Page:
Though slowed by heart trouble, Kinsey in his last years worked feverishly on a volume on homosexuality, sought alternative funding sources, and continued to take sexual histories. He conducted his 7,985th—and final—interview on 24 May 1956. He died in Bloomington, Indiana.

In 1997 historian James H. Jones, after interviewing many of Kinsey’s friends, former students, and colleagues, published a revelatory biography of Kinsey. Jones found that from his adolescent years nearly to his death, Kinsey engaged in savagely painful sadomasochistic acts and was repeatedly involved in unusual and inventive sexual practices. During field trips to gather gall wasps, he often went naked and pressured the male students who accompanied him to engage in sexual relations. He became less cautious over time and at the Institute organized, participated in, and even filmed all manner of voyeuristic, homosexual, and other sexual activities involving interview subjects, prostitutes, colleagues, and spouses. Jones showed that Kinsey was not a dispassionate, numbers-crunching scientist, but a zealous reformer who sought to exorcise his own sexual demons, and the repressive society he believed gave rise to them, with an invincible army of hard facts.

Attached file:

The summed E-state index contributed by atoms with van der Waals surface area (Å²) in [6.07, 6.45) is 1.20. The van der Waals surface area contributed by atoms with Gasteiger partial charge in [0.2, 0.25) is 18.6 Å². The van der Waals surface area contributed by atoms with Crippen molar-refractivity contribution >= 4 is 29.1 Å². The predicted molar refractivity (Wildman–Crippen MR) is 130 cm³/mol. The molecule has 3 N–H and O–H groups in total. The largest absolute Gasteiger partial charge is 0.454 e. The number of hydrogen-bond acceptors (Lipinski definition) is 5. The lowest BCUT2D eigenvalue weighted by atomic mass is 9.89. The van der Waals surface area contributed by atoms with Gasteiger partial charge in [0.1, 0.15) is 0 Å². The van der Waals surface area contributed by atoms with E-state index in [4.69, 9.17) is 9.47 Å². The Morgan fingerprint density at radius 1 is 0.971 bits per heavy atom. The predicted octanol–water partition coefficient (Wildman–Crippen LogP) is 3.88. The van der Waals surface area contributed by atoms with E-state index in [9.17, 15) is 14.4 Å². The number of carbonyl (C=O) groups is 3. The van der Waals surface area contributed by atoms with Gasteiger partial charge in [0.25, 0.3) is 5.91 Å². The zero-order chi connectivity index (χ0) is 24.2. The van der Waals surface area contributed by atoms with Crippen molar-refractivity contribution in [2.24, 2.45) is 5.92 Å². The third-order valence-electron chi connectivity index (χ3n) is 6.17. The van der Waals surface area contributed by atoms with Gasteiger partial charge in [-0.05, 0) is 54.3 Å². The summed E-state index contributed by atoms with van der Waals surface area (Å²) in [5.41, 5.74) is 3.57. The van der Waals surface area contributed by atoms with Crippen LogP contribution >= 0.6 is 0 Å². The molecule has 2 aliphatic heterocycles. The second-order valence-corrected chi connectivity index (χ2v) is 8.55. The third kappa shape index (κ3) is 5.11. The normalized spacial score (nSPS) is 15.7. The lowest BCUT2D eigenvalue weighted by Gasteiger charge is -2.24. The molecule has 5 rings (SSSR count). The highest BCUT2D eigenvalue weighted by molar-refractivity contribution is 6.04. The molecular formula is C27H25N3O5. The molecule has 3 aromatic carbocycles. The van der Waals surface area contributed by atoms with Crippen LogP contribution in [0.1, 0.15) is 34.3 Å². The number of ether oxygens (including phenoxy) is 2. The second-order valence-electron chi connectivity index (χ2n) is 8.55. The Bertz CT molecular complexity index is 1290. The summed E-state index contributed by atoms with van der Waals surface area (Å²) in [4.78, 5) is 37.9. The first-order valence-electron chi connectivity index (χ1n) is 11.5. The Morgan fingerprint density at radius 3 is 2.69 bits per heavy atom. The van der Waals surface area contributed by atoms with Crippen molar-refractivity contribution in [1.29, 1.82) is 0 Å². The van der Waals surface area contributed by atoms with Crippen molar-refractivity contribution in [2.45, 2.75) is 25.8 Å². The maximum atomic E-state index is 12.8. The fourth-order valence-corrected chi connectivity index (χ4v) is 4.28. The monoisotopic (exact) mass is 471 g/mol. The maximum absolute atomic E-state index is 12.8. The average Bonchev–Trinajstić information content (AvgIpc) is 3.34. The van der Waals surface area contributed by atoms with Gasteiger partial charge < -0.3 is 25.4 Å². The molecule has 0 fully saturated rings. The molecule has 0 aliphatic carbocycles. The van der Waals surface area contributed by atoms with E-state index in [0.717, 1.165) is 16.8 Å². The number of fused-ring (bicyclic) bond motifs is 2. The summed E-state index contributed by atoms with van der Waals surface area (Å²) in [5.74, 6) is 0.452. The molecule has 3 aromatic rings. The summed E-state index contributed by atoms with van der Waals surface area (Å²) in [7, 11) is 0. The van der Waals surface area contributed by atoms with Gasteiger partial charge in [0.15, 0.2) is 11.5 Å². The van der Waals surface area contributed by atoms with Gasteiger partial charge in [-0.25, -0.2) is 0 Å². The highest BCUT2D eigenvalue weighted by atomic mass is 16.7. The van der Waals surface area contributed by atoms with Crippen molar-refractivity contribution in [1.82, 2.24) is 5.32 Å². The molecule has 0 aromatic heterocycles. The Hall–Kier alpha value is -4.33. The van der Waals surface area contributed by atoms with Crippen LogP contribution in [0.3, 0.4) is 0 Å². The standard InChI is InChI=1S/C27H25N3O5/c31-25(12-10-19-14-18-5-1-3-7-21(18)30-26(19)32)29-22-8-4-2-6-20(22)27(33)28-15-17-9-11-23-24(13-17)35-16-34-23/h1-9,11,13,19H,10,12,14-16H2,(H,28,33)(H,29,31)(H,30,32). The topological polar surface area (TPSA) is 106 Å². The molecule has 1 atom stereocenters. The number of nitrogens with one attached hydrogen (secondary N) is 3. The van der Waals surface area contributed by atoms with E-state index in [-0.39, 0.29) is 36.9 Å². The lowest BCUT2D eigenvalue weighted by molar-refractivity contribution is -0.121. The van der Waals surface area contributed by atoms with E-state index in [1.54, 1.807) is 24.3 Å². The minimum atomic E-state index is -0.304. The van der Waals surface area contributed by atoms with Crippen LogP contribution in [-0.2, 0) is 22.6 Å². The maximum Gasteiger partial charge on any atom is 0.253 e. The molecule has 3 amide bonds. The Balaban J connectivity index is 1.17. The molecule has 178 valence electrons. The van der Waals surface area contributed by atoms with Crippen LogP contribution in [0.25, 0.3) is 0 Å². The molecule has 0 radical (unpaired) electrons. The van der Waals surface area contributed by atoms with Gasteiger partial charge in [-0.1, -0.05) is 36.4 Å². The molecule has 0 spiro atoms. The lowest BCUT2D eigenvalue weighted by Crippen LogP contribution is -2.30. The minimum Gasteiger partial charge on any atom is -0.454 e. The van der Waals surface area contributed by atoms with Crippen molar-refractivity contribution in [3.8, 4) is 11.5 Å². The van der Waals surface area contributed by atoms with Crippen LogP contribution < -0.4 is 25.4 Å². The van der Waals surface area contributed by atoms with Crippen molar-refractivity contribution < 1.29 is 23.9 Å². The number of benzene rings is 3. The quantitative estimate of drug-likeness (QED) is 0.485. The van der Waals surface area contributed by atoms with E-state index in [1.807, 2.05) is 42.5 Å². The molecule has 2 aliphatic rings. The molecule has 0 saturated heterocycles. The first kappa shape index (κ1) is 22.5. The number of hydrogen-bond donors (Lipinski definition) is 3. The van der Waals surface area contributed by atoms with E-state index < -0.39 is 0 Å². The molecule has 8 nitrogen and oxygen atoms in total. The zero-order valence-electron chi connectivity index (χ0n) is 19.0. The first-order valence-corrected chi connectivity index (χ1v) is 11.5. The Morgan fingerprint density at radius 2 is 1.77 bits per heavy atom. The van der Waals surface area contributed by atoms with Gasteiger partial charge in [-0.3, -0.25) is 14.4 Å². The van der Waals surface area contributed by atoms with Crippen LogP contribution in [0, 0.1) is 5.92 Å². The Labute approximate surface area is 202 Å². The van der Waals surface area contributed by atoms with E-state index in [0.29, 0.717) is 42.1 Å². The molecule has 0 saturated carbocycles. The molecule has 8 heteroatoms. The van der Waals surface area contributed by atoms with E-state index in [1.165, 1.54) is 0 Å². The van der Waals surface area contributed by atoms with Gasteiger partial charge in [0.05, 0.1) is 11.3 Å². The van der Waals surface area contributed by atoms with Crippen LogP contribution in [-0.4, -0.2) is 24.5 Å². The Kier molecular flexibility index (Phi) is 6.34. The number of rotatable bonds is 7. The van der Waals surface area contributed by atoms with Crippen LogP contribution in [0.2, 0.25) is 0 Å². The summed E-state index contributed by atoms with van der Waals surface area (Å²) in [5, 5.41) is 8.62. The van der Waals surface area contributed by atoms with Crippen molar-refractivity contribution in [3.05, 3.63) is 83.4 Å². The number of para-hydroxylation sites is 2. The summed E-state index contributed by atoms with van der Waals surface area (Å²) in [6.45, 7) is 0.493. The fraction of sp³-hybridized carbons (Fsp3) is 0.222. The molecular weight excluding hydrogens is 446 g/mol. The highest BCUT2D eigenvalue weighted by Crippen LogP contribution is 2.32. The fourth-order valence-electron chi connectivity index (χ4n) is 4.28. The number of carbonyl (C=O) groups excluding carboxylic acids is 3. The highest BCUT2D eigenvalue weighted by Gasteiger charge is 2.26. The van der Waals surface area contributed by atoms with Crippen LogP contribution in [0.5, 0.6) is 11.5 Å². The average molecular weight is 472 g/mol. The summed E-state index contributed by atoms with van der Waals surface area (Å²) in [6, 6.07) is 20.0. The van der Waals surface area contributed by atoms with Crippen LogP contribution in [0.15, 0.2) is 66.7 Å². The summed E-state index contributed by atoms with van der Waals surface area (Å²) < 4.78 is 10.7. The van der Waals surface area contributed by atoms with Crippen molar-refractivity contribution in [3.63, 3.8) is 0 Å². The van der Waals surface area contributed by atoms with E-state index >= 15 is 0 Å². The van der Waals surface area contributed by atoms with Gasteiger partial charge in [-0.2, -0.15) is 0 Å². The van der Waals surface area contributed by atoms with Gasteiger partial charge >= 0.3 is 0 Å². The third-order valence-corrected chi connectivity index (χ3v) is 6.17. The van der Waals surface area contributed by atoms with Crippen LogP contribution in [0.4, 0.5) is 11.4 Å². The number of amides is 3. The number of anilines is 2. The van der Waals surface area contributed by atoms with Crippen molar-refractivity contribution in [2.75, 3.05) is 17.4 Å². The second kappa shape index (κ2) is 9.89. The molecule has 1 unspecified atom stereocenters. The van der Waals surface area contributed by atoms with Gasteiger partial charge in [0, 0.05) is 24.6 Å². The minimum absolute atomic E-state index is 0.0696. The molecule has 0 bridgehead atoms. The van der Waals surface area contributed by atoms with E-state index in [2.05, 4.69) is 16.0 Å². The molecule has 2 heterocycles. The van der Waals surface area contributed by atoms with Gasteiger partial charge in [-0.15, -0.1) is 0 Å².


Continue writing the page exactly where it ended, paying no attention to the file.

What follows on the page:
But his facts were not as solid as he imagined, and in any case they failed to sustain his analytical suppositions. As a theoretical scientist, Kinsey was second-rate. Biologist Stephen Jay Gould derided Kinsey’s gall wasp taxonomy as “bloated,” for Kinsey had overemphasized the significance of “transient and minor local variants” (Gould p. 230, n. 148). Similarly, Kinsey’s dogged pursuit of additional sexual histories, disproportionately taken from people whose behaviors most interested him, vitiated the broader relevance of his data. A greater weakness still, as anthropologist Margaret Mead and theologian Reinhold Niebuhr pointed out, was Kinsey’s neglect of the emotional and social aspects of human sexuality. Yet Kinsey was indisputably a tireless researcher who opened up new fields of scientific investigation and transformed the way Americans discussed sex and sexuality. His data and the publicity surrounding them weakened the hold of traditional religious and moral values and did much to prepare the way for the “sexual revolution” of the 1960s.

Bibliography

Kinsey’s papers and letters—some 50,000 of them—are located at the Kinsey Institute for Research in Sex, Gender, and Reproduction Archive at Indiana University, Bloomington. Other materials can be found in the Indiana University Archives, the Indiana University Oral History Project, the Committee for Research in Problems in Sex at the National Research Council Archives in Washington, D.C., and the Rockefeller Archives Center, Pocantico Hills, Sleepy Hollow, N.Y. The essential biography is James H. Jones, Alfred C. Kinsey: A Public/Private Life (1997). For an earlier, less revealing biography, by a former member of Kinsey’s staff, see Cornelia V. Christenson, Kinsey: A Biography (1971). See also Paul Robinson, The Modernization of Sex: Havelock, Alfred Kinsey, and William Masters and Virginia Johnson (1976); Sidney Ditzion, Marriage, Morals, and Sex in America: A History of Ideas (1953); and Vern L. Bullough, Science in the Bedroom: A History of Sex Research (1994). On Kinsey’s reputation as a taxonomist, see Stephen Jay Gould, “Of Wasps and WASPs,” Natural History, Dec. 1982.